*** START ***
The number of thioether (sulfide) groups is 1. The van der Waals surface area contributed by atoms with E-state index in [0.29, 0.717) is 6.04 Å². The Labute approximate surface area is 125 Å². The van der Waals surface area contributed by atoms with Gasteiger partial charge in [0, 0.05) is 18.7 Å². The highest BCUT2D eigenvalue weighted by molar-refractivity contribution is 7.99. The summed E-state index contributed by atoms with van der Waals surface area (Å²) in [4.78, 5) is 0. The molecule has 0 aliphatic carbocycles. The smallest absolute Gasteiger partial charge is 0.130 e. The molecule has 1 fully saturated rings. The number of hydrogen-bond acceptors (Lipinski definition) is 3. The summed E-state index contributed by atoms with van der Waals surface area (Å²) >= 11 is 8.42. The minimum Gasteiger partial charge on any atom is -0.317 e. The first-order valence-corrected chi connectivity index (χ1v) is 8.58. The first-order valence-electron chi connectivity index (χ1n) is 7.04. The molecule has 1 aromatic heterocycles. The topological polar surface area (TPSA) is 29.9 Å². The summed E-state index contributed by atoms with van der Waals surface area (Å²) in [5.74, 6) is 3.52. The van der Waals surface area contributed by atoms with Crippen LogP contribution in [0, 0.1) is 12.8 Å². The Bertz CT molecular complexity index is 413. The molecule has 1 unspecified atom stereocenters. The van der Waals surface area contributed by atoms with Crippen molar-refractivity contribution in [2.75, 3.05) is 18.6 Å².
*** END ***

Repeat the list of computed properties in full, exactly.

The number of thioether (sulfide) groups is 1. The van der Waals surface area contributed by atoms with E-state index in [0.29, 0.717) is 6.04 Å². The Labute approximate surface area is 125 Å². The van der Waals surface area contributed by atoms with Gasteiger partial charge in [0, 0.05) is 18.7 Å². The highest BCUT2D eigenvalue weighted by molar-refractivity contribution is 7.99. The summed E-state index contributed by atoms with van der Waals surface area (Å²) in [4.78, 5) is 0. The molecule has 0 aliphatic carbocycles. The smallest absolute Gasteiger partial charge is 0.130 e. The molecule has 1 fully saturated rings. The number of hydrogen-bond acceptors (Lipinski definition) is 3. The summed E-state index contributed by atoms with van der Waals surface area (Å²) >= 11 is 8.42. The minimum Gasteiger partial charge on any atom is -0.317 e. The first-order valence-corrected chi connectivity index (χ1v) is 8.58. The first-order valence-electron chi connectivity index (χ1n) is 7.04. The molecule has 1 aromatic heterocycles. The topological polar surface area (TPSA) is 29.9 Å². The summed E-state index contributed by atoms with van der Waals surface area (Å²) in [5.74, 6) is 3.52. The van der Waals surface area contributed by atoms with Crippen LogP contribution in [0, 0.1) is 12.8 Å². The Bertz CT molecular complexity index is 413. The molecule has 1 unspecified atom stereocenters. The van der Waals surface area contributed by atoms with Crippen molar-refractivity contribution in [2.75, 3.05) is 18.6 Å².